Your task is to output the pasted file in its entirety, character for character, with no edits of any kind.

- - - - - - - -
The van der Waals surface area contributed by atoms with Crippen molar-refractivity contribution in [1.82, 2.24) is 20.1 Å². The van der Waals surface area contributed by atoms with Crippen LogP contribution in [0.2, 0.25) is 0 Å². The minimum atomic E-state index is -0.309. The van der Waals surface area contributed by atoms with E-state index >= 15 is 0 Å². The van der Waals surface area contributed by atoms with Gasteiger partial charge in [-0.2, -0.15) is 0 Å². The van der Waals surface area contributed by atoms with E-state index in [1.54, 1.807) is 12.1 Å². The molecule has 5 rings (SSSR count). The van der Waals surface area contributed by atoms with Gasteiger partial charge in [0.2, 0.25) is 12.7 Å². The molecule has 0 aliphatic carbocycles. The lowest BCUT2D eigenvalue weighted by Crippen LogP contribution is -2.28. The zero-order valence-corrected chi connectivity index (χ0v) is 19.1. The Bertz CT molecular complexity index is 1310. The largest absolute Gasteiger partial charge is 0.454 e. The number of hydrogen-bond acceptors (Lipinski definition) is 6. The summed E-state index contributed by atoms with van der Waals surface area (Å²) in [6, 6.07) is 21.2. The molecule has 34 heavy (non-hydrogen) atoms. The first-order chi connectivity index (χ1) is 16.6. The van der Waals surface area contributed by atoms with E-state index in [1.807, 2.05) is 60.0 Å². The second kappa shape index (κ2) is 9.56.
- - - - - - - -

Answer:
The van der Waals surface area contributed by atoms with Crippen molar-refractivity contribution in [1.82, 2.24) is 20.1 Å². The van der Waals surface area contributed by atoms with Crippen LogP contribution in [0.2, 0.25) is 0 Å². The minimum atomic E-state index is -0.309. The van der Waals surface area contributed by atoms with E-state index >= 15 is 0 Å². The van der Waals surface area contributed by atoms with Gasteiger partial charge in [-0.2, -0.15) is 0 Å². The van der Waals surface area contributed by atoms with E-state index in [1.54, 1.807) is 12.1 Å². The molecule has 5 rings (SSSR count). The van der Waals surface area contributed by atoms with Gasteiger partial charge in [0.2, 0.25) is 12.7 Å². The molecule has 0 aliphatic carbocycles. The lowest BCUT2D eigenvalue weighted by Crippen LogP contribution is -2.28. The zero-order valence-corrected chi connectivity index (χ0v) is 19.1. The Bertz CT molecular complexity index is 1310. The largest absolute Gasteiger partial charge is 0.454 e. The number of hydrogen-bond acceptors (Lipinski definition) is 6. The summed E-state index contributed by atoms with van der Waals surface area (Å²) in [6, 6.07) is 21.2. The molecule has 34 heavy (non-hydrogen) atoms. The first-order chi connectivity index (χ1) is 16.6. The van der Waals surface area contributed by atoms with E-state index in [1.807, 2.05) is 60.0 Å². The second kappa shape index (κ2) is 9.56.